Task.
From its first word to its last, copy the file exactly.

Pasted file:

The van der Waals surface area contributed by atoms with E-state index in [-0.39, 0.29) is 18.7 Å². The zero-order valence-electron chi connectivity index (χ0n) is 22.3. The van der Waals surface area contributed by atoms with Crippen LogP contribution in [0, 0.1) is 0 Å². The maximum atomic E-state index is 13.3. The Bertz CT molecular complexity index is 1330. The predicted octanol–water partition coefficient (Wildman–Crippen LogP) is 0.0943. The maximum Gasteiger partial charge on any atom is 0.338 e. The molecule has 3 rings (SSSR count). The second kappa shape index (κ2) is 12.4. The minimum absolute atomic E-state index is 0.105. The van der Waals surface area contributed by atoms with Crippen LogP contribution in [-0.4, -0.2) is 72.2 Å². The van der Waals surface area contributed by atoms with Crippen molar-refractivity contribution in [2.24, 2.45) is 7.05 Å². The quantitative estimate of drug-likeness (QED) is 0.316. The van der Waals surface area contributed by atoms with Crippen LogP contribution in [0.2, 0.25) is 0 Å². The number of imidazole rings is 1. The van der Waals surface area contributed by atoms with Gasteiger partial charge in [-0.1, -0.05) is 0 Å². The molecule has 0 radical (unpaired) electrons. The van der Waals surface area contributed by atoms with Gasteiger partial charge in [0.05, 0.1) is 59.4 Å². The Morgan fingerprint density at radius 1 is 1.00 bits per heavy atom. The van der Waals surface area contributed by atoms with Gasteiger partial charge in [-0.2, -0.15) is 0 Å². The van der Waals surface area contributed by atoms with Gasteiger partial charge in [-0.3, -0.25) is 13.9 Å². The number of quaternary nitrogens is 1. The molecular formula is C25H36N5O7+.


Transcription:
The van der Waals surface area contributed by atoms with E-state index in [-0.39, 0.29) is 18.7 Å². The zero-order valence-electron chi connectivity index (χ0n) is 22.3. The van der Waals surface area contributed by atoms with Crippen LogP contribution in [0, 0.1) is 0 Å². The maximum atomic E-state index is 13.3. The Bertz CT molecular complexity index is 1330. The predicted octanol–water partition coefficient (Wildman–Crippen LogP) is 0.0943. The maximum Gasteiger partial charge on any atom is 0.338 e. The molecule has 3 rings (SSSR count). The second kappa shape index (κ2) is 12.4. The minimum absolute atomic E-state index is 0.105. The van der Waals surface area contributed by atoms with Crippen LogP contribution in [-0.4, -0.2) is 72.2 Å². The van der Waals surface area contributed by atoms with Crippen molar-refractivity contribution in [2.24, 2.45) is 7.05 Å². The quantitative estimate of drug-likeness (QED) is 0.316. The van der Waals surface area contributed by atoms with Crippen LogP contribution in [0.2, 0.25) is 0 Å². The number of imidazole rings is 1. The van der Waals surface area contributed by atoms with Gasteiger partial charge in [-0.1, -0.05) is 0 Å². The molecule has 0 radical (unpaired) electrons. The van der Waals surface area contributed by atoms with Gasteiger partial charge in [0.05, 0.1) is 59.4 Å². The Morgan fingerprint density at radius 1 is 1.00 bits per heavy atom. The van der Waals surface area contributed by atoms with Gasteiger partial charge in [-0.2, -0.15) is 0 Å². The van der Waals surface area contributed by atoms with Gasteiger partial charge in [-0.3, -0.25) is 13.9 Å². The number of quaternary nitrogens is 1. The molecular formula is C25H36N5O7+.